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Last month’s Oregon Supreme Court decision in Ransom v. Radiology Specialists of the Northwest, 363 Or 552 (2018) will likely have far-reaching impacts on how discovery is conducted in construction defect cases in Oregon. Ransom involved a plaintiff’s claim for alleged medical negligence case against two of the plaintiff’s former radiologists for alleged failure to properly read her imaging scans, which the plaintiff further alleged led to misdiagnosing her cancer as Stage II instead of Stage IV. Id. at 555-56. At issue on appeal was whether the plaintiff’s attorney could seek an answer from the radiologists about their current interpretation of the imaging scans for the plaintiff. Id. During the deposition the radiologists both testified that they did not have an independent memory of interpreting certain scans back at the time they reviewed such scans. Id. When the plaintiff’s attorney thereafter asked the radiologists to review those same scans during their deposition and answer questions about certain markings identified on the scan, defense counsel objected and instructed the radiologists not to answer on the grounds the questions impermissibly sought expert testimony and/or called for information protected by attorney-client privilege. Id. A trial court later concurred with the defense’s objection and prohibited the radiologists from answering the questions about the present-day interpretations of the scans. Id. at 557. On a writ of mandamus filed by the plaintiff, the Oregon Supreme Court reversed the trial court’s decision. Id. at 572-73.

After reviewing the history surrounding Oregon’s prohibition on expert discovery as discussed in two prior cases, Stevens v. Czerniak, 336 Or 393 (2004) and Gwin v. Lynn, 344 Or 65 (2008), the Supreme Court held that “under ORCP 36B, a participating expert can be asked any questions relevant to his or her direct involvement in the events at issue.” Ransom, 363 Or at 567. The Court further found that because the questions did not ask the radiologists to provide information regarding the content of any attorney-client privileged communications, evidentiary rules on attorney-client privilege did not apply. Id. at 572.


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Construction defects plague many buildings in Florida, leading to lawsuits against developers and contractors. Seasoned developers have tried placing limits on their liability in a variety of ways, including inserting provisions in associations’ governing documents to limit associations’ and owners’ ability to bring a lawsuit against the developer. While developers have been creative in coming up with ways to limit liability exposure, this article focuses on what developers may not include in the governing documents that govern homeowner and condominium associations.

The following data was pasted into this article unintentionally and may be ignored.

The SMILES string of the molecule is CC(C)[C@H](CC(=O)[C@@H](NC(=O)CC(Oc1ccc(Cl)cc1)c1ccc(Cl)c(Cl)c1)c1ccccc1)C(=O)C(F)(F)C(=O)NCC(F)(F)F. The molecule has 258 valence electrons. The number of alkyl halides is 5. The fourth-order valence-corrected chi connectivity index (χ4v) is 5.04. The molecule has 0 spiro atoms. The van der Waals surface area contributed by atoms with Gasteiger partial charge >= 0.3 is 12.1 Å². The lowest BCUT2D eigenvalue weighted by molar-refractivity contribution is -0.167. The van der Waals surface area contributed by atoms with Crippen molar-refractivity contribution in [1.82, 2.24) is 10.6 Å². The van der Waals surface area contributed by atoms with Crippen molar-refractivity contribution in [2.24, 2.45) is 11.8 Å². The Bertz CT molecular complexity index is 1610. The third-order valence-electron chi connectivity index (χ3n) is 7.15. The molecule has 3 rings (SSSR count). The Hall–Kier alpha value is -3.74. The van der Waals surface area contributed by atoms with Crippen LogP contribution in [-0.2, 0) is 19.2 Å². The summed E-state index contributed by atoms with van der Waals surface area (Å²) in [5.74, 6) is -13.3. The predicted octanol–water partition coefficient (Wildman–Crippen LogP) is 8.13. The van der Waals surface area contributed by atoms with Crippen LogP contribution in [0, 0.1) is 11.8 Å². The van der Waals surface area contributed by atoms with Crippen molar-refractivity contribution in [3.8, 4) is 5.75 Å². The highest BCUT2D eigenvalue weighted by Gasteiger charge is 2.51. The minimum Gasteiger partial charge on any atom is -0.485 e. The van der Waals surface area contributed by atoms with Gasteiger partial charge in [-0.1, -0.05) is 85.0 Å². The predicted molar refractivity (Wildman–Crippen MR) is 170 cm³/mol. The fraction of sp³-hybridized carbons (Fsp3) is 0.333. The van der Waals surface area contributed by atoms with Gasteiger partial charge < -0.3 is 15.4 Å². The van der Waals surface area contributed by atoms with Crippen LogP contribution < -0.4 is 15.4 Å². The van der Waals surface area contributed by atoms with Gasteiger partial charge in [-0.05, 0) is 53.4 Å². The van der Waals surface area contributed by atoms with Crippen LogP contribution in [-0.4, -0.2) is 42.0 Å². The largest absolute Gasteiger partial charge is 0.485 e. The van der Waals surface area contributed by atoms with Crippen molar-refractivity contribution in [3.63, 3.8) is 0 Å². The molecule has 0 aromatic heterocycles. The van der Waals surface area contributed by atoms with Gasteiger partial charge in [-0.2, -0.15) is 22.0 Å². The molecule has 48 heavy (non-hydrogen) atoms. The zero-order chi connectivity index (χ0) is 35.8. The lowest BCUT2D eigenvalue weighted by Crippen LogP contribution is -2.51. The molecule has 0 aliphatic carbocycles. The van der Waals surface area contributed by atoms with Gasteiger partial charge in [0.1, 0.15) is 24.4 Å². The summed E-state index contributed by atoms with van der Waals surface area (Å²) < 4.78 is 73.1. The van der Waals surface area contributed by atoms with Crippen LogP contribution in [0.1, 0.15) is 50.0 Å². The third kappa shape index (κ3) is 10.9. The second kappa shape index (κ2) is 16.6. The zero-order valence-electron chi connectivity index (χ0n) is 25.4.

Governing Documents

To form a condominium or homeowners association, among other things, one must record a declaration in the respective county public records. Fla. Stat. § 718.104. “The declaration of condominium, which is the condominium’s ‘constitution,’ creates the condominium and ‘strictly governs the relationships among the condominium unit owners and the condominium association.’” Neuman, 861 So.2d at 496–97 (quoting Woodside Vill. Condo. Ass’n v. Jahren, 806 So.2d 452, 456 (Fla.2002)). The same applies to declarations for a homeowners association.

These declarations are binding documents and contain covenants, conditions, and restrictions for the community. Such covenants, conditions, and restrictions pertain to a range of topics including, but not limited to, whether pets are allowed; where to store garbage cans; regulation of TV antennas; and the operation of home businesses. The developer drafts these declarations and, while ambiguities are construed against the drafters,[1] developers are still given wide latitude in drafting declarations. Further, restrictions which may be found in a declaration of condominium are clothed with a very strong presumption of validity when challenged. See, e.g., Grove Isle Ass’n, Inc. v. Grove Isle Assocs., LLLP, 137 So. 3d 1081, 1091 (Fla. Dist. Ct. App. 2014) (citing Woodside Vill. Condo. Ass’n, 806 So.2d at 457).


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On April 3, 2018, Oregon Governor Kate Brown signed into law HB 4144, which eases licensing requirements for construction contractors, especially those in rural areas. Under the new Construction Contractors Board rules, an individual with at least eight years of experience in the construction industry may apply for a new residential contractor’s license without having